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Early Childhood Occupational Therapist's Tips On Getting Kids Involved With Cooking

Updated: Jul 8, 2022

Boy Baking

Let’s be honest, it might be easier to pop the kids in front of the TV and make dinner yourself because sometimes those little helper hands are, in fact, not helpful at all.

I mean, one of the biggest patience testers is watching a child stir a batter at the same speed molasses runs uphill. It is important to be patient, tolerant, and actually encourage you kids or grandkids to join you in the kitchen.

Before we started Sunrise Flour Mill, I was an early childhood special education teacher. I was so fortunate to work for many years with the best team I could have imagined. Our occupational therapist, Kathy Teegarden, is one of the smartest women I know so I asked her for some input on this topic and her thoughts are embedded here. She has twin grandsons with whom she bakes and she has found that there are limitless educational possibilities that are easy to do with materials that are readily available in her home.

Remember when baking with kids:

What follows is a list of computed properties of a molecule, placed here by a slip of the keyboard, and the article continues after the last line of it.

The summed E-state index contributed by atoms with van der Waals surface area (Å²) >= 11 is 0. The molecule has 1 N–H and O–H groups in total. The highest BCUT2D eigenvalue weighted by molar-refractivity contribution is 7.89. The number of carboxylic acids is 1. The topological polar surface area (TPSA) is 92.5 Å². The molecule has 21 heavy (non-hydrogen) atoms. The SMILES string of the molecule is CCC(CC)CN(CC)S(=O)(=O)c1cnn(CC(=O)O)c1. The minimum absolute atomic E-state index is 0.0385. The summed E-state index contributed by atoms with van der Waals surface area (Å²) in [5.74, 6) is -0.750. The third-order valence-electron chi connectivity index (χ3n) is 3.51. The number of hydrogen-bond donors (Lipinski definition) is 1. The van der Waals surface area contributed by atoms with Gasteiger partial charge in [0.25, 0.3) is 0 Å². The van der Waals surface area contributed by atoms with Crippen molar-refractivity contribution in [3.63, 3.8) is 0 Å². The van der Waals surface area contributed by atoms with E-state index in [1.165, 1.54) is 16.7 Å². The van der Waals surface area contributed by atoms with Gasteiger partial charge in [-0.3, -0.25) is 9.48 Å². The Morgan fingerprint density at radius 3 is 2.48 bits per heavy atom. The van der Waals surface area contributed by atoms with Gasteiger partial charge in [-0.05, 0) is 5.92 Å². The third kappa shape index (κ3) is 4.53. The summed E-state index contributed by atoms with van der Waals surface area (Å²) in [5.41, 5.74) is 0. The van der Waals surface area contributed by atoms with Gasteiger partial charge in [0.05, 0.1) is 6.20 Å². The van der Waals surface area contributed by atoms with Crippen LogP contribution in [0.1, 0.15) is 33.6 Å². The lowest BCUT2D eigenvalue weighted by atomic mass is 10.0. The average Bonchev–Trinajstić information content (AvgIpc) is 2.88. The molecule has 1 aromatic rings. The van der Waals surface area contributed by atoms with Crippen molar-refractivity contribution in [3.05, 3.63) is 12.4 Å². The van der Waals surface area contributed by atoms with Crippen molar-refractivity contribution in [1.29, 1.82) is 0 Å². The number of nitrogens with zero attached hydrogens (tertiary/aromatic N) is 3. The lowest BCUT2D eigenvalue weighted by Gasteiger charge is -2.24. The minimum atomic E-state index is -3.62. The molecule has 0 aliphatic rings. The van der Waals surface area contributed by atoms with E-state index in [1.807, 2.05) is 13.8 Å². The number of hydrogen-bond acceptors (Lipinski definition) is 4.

It’s the process not the product.

Choose age appropriate recipes.

Failures are educational opportunities. Don’t seek perfection.

They learn by using all their senses so they probably will want to taste and smell everything.

They have short attention spans so keep each session short. They may do only part of the project but appreciate every effort they put in.

Girl Baking

Why you should bake with your kids:

Quality time: in this busy, fast pace world, it is easy to forget to set aside time to simply be with one another. No phones, no TV, just you and your little pal Some of the best conversations come from shared time working on an activity.

Following directions: using the recipe as a set of instructions can help kids learn how to follow a process from beginning to end

Culinary skill development: There are so many opportunities for learning in the kitchen. If your child is old enough, challenge them to double a recipe or cut it in half. Test out new spices to see which ones pair nicely with each other Help them develop skills in the kitchen that they can carry with them their entire lives.

Get them away from technology: need I explain…

Boost their confidence: “Natalie made supper tonight!” Letting a child know their effort and hard work is appreciated can help lift their spirits They can take ownership of the end result and feel proud of their accomplishment. Plus eat it too! If you have a picky eater, having them participate in the preparation is one of the best ways to encourage eating new foods.

Motor skills: stirring, opening containers, pouring, learning to sequence actions.

Math: weighing, measuring, halving or doubling a recipe

Literacy: learning new words, comparing labels to the recipe, reading the recipe.

Social skills: taking turns, sharing

Above all else: Keep it fun for both you and your helper.

Have fun!

All for now,

Sunrise Flour Mill

North Branch, MN


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